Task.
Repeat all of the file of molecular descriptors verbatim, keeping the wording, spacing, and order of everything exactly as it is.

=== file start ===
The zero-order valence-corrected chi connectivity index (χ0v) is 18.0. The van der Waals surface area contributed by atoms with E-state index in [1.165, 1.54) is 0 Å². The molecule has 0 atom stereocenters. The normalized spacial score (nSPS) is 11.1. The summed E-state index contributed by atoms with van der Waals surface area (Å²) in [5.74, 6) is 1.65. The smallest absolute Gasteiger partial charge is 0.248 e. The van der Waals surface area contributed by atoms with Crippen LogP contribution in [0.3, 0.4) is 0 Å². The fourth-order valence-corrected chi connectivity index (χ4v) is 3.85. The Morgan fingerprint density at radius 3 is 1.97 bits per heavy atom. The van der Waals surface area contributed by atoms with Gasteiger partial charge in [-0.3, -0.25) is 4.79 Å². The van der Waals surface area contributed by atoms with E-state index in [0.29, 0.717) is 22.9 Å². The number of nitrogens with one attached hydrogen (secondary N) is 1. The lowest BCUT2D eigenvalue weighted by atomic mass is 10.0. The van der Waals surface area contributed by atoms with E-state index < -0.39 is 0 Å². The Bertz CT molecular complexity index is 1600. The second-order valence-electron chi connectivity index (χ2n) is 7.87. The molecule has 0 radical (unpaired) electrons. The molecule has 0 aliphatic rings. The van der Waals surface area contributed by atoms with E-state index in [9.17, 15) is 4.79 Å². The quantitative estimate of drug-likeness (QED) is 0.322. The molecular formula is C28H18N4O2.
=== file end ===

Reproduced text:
The zero-order valence-corrected chi connectivity index (χ0v) is 18.0. The van der Waals surface area contributed by atoms with E-state index in [1.165, 1.54) is 0 Å². The molecule has 0 atom stereocenters. The normalized spacial score (nSPS) is 11.1. The summed E-state index contributed by atoms with van der Waals surface area (Å²) in [5.74, 6) is 1.65. The smallest absolute Gasteiger partial charge is 0.248 e. The van der Waals surface area contributed by atoms with Crippen LogP contribution in [0.3, 0.4) is 0 Å². The fourth-order valence-corrected chi connectivity index (χ4v) is 3.85. The Morgan fingerprint density at radius 3 is 1.97 bits per heavy atom. The van der Waals surface area contributed by atoms with Gasteiger partial charge in [-0.3, -0.25) is 4.79 Å². The van der Waals surface area contributed by atoms with E-state index in [0.29, 0.717) is 22.9 Å². The number of nitrogens with one attached hydrogen (secondary N) is 1. The lowest BCUT2D eigenvalue weighted by atomic mass is 10.0. The van der Waals surface area contributed by atoms with E-state index < -0.39 is 0 Å². The Bertz CT molecular complexity index is 1600. The second-order valence-electron chi connectivity index (χ2n) is 7.87. The molecule has 0 radical (unpaired) electrons. The molecule has 0 aliphatic rings. The van der Waals surface area contributed by atoms with E-state index in [9.17, 15) is 4.79 Å². The quantitative estimate of drug-likeness (QED) is 0.322. The molecular formula is C28H18N4O2.